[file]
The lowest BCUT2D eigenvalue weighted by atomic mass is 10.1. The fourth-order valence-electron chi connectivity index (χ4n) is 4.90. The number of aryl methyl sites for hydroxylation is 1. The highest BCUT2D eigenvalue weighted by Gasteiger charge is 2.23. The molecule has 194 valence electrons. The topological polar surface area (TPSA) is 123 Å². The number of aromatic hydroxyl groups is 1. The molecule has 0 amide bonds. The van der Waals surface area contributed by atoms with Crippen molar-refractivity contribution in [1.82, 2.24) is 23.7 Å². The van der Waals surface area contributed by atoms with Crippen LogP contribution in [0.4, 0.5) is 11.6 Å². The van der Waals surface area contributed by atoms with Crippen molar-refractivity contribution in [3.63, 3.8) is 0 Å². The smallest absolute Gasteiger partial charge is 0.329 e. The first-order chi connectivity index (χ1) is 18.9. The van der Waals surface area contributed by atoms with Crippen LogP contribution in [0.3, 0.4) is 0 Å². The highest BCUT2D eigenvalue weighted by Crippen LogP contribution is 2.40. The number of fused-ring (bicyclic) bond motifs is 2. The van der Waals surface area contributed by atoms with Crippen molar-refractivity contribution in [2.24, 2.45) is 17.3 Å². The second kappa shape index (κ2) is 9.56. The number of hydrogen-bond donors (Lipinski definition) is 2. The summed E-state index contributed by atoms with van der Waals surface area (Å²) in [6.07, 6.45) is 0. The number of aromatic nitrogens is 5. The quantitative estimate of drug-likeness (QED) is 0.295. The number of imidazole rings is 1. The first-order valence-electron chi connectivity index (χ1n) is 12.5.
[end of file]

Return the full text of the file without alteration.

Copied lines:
The lowest BCUT2D eigenvalue weighted by atomic mass is 10.1. The fourth-order valence-electron chi connectivity index (χ4n) is 4.90. The number of aryl methyl sites for hydroxylation is 1. The highest BCUT2D eigenvalue weighted by Gasteiger charge is 2.23. The molecule has 194 valence electrons. The topological polar surface area (TPSA) is 123 Å². The number of aromatic hydroxyl groups is 1. The molecule has 0 amide bonds. The van der Waals surface area contributed by atoms with Crippen molar-refractivity contribution in [1.82, 2.24) is 23.7 Å². The van der Waals surface area contributed by atoms with Crippen LogP contribution in [0.4, 0.5) is 11.6 Å². The van der Waals surface area contributed by atoms with Crippen molar-refractivity contribution in [3.63, 3.8) is 0 Å². The smallest absolute Gasteiger partial charge is 0.329 e. The first-order chi connectivity index (χ1) is 18.9. The van der Waals surface area contributed by atoms with Crippen LogP contribution in [0.3, 0.4) is 0 Å². The highest BCUT2D eigenvalue weighted by Crippen LogP contribution is 2.40. The number of fused-ring (bicyclic) bond motifs is 2. The van der Waals surface area contributed by atoms with Crippen molar-refractivity contribution in [2.24, 2.45) is 17.3 Å². The second kappa shape index (κ2) is 9.56. The number of hydrogen-bond donors (Lipinski definition) is 2. The summed E-state index contributed by atoms with van der Waals surface area (Å²) in [6.07, 6.45) is 0. The number of aromatic nitrogens is 5. The quantitative estimate of drug-likeness (QED) is 0.295. The number of imidazole rings is 1. The first-order valence-electron chi connectivity index (χ1n) is 12.5.